If I were to be hyperbolic in my reaction, if I have not already fallen into that, I would suggest the IAAF be consistent in its genetic discrimination and go across the board to eliminate genetic advantages to make the sports fair. What about looking at the genetic advantages people of African descent having in running events like sprinting and long distance, or the advantages those of European descent may have in swimming. According to a paper by Professor Adrian Bejan of Duke University and Dr Edward Jones of Howard University they may be a theory of why black people excel in sprinting events and whites in swimming based on the centre of gravity theory. The story of Michael Phelps is one of some unique biological advantages which won him Olympic medals.

When it comes to gender the IAAF can be accused of sending a strong message to people on what should be described as the ideal for genetic purity to compete in the IAAF. The IAAF’s counterargument could be that all they are seeking to do is ensure fairness in the sport and avoid massive consequences that could negatively impact women’s sports should people identifying as females and having the testosterone advantage start competing against the majority of women who don’t. This is a position supporting by many including Joanna Harper, a transgender women who used to compete as a man, and sports Ross Tucker who had an interesting debate on the issue on Tucker’s website. However, Semenya’s rare condition is unlikely to see a flood of people to result in such fears. In 2016 Silvia Comporesti raised the question on why Semenya’s genetic trait is singled out when “more than 200 genetic variations have been identified that provide an advantage in elite sports” according to the Journal of Sports Sciences.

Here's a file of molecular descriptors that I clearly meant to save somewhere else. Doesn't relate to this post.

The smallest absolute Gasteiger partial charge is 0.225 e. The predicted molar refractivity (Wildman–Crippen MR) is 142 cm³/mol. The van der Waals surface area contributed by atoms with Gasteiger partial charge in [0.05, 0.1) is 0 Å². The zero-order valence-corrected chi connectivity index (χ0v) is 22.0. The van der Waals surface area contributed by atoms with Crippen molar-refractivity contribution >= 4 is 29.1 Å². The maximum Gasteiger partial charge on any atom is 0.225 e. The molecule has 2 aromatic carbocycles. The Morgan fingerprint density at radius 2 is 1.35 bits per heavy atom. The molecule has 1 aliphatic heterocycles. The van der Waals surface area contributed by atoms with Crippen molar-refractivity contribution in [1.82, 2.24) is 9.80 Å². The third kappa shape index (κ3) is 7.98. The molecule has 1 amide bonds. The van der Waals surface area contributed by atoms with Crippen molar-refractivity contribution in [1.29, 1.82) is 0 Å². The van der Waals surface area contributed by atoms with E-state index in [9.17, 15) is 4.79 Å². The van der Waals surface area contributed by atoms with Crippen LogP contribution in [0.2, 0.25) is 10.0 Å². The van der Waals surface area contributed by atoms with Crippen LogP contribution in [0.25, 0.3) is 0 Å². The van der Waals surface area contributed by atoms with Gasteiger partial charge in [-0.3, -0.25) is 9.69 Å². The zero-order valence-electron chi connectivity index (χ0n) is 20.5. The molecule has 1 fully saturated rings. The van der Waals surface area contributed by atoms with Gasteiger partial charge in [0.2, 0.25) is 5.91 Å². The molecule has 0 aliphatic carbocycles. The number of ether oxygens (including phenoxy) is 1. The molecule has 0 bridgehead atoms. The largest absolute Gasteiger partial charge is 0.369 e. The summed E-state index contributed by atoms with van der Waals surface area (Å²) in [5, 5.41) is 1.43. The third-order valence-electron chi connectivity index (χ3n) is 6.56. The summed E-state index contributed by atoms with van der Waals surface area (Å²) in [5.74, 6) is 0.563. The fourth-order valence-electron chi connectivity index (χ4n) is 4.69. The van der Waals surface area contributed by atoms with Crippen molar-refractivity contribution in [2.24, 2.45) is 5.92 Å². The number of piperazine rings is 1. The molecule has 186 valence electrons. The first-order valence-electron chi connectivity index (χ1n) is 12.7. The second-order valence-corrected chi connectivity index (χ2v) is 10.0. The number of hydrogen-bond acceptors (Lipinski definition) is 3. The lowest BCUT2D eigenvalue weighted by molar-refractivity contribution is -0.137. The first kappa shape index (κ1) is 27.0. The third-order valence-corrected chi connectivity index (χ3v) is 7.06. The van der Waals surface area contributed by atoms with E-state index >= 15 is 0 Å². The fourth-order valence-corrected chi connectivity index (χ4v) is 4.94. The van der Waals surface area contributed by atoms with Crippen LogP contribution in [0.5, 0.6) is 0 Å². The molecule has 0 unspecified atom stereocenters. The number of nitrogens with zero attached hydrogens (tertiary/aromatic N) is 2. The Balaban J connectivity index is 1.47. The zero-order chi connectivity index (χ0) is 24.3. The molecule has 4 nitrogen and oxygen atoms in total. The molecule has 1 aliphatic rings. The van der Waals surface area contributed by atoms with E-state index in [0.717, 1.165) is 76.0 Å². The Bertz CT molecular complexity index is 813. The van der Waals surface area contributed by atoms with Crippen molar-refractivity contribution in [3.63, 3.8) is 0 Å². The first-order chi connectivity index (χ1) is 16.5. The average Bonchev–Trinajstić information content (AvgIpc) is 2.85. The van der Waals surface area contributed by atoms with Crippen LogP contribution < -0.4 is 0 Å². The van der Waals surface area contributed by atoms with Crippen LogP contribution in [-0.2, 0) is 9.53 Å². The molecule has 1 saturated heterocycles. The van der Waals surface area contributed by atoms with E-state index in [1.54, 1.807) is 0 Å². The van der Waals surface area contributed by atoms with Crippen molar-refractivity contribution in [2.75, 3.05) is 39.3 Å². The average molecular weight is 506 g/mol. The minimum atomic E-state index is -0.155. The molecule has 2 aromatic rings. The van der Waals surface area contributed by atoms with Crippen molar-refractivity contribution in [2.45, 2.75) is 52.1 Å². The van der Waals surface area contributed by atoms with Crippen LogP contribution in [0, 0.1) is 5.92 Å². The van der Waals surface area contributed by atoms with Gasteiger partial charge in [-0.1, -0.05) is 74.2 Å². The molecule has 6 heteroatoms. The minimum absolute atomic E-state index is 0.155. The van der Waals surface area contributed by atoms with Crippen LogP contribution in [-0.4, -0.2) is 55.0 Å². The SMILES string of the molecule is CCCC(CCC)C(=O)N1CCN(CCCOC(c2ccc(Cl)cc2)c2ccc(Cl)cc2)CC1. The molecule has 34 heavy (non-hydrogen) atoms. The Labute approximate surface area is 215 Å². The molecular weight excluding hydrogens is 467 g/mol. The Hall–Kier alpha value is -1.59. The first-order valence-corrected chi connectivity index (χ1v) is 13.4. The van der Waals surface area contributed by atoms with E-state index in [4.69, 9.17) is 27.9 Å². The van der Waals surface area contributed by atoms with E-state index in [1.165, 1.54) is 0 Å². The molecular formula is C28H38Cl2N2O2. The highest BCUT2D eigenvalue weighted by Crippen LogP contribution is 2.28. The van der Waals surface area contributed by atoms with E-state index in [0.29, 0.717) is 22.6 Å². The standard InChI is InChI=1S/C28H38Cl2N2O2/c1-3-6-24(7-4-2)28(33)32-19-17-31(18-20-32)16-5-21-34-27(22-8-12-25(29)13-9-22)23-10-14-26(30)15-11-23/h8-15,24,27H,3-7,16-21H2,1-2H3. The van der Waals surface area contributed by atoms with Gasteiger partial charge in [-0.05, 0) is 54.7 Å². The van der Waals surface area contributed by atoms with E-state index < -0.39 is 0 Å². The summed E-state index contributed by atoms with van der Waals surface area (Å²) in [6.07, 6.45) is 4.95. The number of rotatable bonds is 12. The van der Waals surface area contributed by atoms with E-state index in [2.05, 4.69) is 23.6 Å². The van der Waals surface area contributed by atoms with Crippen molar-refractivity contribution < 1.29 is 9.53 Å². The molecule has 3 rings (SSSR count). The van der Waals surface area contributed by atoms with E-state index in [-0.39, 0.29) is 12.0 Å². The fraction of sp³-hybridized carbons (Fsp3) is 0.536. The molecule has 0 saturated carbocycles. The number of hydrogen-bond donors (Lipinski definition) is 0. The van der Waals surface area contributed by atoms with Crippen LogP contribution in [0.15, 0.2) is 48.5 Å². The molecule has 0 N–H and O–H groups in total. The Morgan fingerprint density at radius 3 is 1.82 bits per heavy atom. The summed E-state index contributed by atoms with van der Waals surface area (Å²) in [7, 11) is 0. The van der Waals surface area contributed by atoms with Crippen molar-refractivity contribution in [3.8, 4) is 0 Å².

Is athletics truly about fair play and a level competitive playing field?

I also question the IAAF and other people who argue about fairness and a fair playing field in athletics when beyond genetics, talent, pure hard work, another significant advantage in these massive sporting events is money. Athletes coming from different countries have varied access to training, supplements and conditioning that would allow them to reach the elite levels of sporting competition. The medal haul by nations at the 2016 Olympics is not too dissimilar to the ranking of the top ten economies. There is no call for fairness in funding. No desire to put limits or diminish the level of investment the United States and the United Kingdom channel towards their athletes.

Lastly, one important thing to understand is sports is commercial, and this has a massive influence on how some sporting bodies behave, which can raise questions of their objectivity. Country’s put in massive amounts of investment in their athletic bodies and athletes for winning athletic competitions. We have even seen how country’s like Russia have coordinated convoluted schemes for the opportunity to gain bragging rights at the international stage for their athletes. As we have seen in the cricketing world, the relative economic power and pull of a nation towards a sport can have a notable influence on how sporting bodies operate and fairly treat different countries. The influence of developed and mainly western nations over the IAAF on a decision which may negatively impact on less developed nations becomes even more critical to question.

Sinethemba Zonke is an independent political analyst and commentator based in Johannesburg

DISCLAIMER: The opinions expressed in this article are the author’s own and do not reflect the view of Grit Sports.